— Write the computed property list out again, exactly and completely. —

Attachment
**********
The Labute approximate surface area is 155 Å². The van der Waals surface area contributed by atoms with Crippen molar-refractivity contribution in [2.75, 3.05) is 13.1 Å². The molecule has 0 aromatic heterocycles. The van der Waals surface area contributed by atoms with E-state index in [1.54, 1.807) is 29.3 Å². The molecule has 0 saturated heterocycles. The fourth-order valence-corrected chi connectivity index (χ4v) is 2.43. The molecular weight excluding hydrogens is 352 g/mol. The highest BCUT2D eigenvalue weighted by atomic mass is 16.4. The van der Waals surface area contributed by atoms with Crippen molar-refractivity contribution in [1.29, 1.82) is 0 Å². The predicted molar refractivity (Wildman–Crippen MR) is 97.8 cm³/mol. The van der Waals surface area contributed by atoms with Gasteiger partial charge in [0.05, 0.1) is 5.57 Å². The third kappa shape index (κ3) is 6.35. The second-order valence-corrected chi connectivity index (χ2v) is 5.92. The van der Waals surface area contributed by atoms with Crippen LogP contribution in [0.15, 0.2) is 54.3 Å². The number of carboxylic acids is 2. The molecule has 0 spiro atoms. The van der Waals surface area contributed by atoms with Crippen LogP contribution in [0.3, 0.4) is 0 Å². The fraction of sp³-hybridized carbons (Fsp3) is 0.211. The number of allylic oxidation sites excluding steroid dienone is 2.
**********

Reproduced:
The Labute approximate surface area is 155 Å². The van der Waals surface area contributed by atoms with Crippen molar-refractivity contribution in [2.75, 3.05) is 13.1 Å². The molecule has 0 aromatic heterocycles. The van der Waals surface area contributed by atoms with E-state index in [1.54, 1.807) is 29.3 Å². The molecule has 0 saturated heterocycles. The fourth-order valence-corrected chi connectivity index (χ4v) is 2.43. The molecular weight excluding hydrogens is 352 g/mol. The highest BCUT2D eigenvalue weighted by atomic mass is 16.4. The van der Waals surface area contributed by atoms with Crippen molar-refractivity contribution in [1.29, 1.82) is 0 Å². The predicted molar refractivity (Wildman–Crippen MR) is 97.8 cm³/mol. The van der Waals surface area contributed by atoms with Gasteiger partial charge in [0.05, 0.1) is 5.57 Å². The third kappa shape index (κ3) is 6.35. The second-order valence-corrected chi connectivity index (χ2v) is 5.92. The van der Waals surface area contributed by atoms with Crippen LogP contribution in [0.15, 0.2) is 54.3 Å². The number of carboxylic acids is 2. The molecule has 0 spiro atoms. The van der Waals surface area contributed by atoms with Crippen LogP contribution in [0.3, 0.4) is 0 Å². The fraction of sp³-hybridized carbons (Fsp3) is 0.211. The number of allylic oxidation sites excluding steroid dienone is 2.